dream of working independently is a reality for almost 10 million
people in the United States, or roughly 10 percent of the workforce,
according to the Bureau of Labor Statistics. The rewards of self-employment
include independence from supervision, the ability to set your own
hours, and the satisfaction of knowing you are writing your own
ticket. And yes, if you want, you can often work in your bathrobe.
makes it easy to work wherever you go. With an up-front investment
of a few thousand dollars in a computer, bandwidth (telephone, fax,
Internet), and possibly a wireless device, many people who work
with information are in a position to strike out on their own.
despite the freedom and opportunity, self-employed people, like
all businesspeople, still must answer to a customer or a client.
Moreover, self-employed people bear all of the responsibilities
for their success, including doing all the work that can't be billed
to a client or charged to a customer. To get paid, you have to do
management - time management, client collections, and supply purchases.
and accounting - records, invoices, bill payment, and taxes.
- cash management, accounting, financing, and pricing.
- advertising, networking, developing marketing materials, and
- hardware and software purchasing and maintenance.
-trends in the industry, conferences, new skills to keep pace
with the market.
are several ways to work independently, including some that shift
these responsibilities to others. If you work on a temporary basis,
possibly as an employee of an agency, you can avoid some of the
expenses and responsibilities of self-employment yet retain some
of the independence. If you work as an independent contractor, you
will receive a 1099 from the client and may earn slightly more than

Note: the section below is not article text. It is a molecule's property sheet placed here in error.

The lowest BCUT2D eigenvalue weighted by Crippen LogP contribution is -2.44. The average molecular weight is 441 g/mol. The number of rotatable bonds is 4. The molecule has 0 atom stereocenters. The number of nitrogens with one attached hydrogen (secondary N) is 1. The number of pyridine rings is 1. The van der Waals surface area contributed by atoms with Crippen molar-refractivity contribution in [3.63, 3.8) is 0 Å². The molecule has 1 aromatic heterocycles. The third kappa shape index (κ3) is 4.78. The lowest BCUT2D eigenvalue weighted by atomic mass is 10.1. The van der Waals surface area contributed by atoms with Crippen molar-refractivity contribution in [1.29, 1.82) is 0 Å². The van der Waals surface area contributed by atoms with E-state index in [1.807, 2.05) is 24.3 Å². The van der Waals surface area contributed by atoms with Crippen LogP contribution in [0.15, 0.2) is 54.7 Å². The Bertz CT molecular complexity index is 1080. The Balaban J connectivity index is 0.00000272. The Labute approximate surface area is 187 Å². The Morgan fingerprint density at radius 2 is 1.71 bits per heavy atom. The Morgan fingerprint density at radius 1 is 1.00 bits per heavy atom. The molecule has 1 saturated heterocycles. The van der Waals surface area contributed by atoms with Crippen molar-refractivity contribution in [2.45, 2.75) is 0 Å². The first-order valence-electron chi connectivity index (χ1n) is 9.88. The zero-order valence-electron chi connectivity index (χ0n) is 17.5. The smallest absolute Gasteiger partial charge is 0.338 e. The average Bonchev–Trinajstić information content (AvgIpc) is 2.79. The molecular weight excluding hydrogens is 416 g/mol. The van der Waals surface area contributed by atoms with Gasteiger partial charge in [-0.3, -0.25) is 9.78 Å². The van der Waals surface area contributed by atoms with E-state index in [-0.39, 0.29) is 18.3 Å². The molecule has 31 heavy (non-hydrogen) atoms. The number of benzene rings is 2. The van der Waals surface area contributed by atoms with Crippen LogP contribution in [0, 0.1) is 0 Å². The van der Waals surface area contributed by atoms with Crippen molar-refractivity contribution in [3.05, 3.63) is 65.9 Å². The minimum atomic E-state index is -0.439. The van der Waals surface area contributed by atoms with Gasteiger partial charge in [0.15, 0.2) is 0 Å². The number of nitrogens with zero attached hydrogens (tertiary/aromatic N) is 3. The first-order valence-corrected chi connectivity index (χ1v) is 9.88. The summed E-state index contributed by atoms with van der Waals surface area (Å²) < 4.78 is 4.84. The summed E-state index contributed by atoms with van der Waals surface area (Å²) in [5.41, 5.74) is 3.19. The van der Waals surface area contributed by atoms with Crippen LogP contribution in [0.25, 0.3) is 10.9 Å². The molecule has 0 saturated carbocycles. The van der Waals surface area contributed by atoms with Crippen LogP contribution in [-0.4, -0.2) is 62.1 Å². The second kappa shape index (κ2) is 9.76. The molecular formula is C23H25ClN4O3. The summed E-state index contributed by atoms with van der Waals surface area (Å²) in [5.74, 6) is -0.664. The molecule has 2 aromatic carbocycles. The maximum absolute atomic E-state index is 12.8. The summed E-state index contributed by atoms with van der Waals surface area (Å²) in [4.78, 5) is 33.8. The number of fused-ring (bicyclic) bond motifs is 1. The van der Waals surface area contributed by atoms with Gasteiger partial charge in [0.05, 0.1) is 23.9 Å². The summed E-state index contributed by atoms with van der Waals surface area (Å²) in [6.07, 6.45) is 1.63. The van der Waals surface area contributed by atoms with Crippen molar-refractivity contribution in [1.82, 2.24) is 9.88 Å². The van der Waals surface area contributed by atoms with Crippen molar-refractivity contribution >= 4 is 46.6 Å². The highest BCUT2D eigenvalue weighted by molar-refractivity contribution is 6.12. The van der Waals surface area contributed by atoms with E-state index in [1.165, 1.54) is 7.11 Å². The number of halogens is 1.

if the work came through an agency, because you will find the work
yourself. And if you work as a sole proprietor, your work will be
considered a business service, for which you will
be able to charge fees comparable to those of other professional
services firms. Some self-employed people combine these types of
relationships, which complicates taxes but can help manage financial
fees that make you competitive, yet profitable
When you are self-employed, you are responsible for your own compensation
and benefits. The good news is, you get to decide how much to charge
for your work. The reality is, there is a market rate for professionals
of every kind. Unless you're a household name within your industry,
or outstandingly well qualified and a great salesperson, you will
have to charge somewhere near market for your services.
agency fees. If you work for a temporary agency, you will be
paid a rate set by the agency. There may be some room to negotiate;
for example, you may be able to refuse assignments that pay less
than your desired minimum. Temporary agencies charge their clients
fees that allow them to pay their workers a competitive market rate,
plus a margin for business expenses and profit.
contractor fees. If you work as an independent contractor without
going through an agency, you have some leeway in establishing your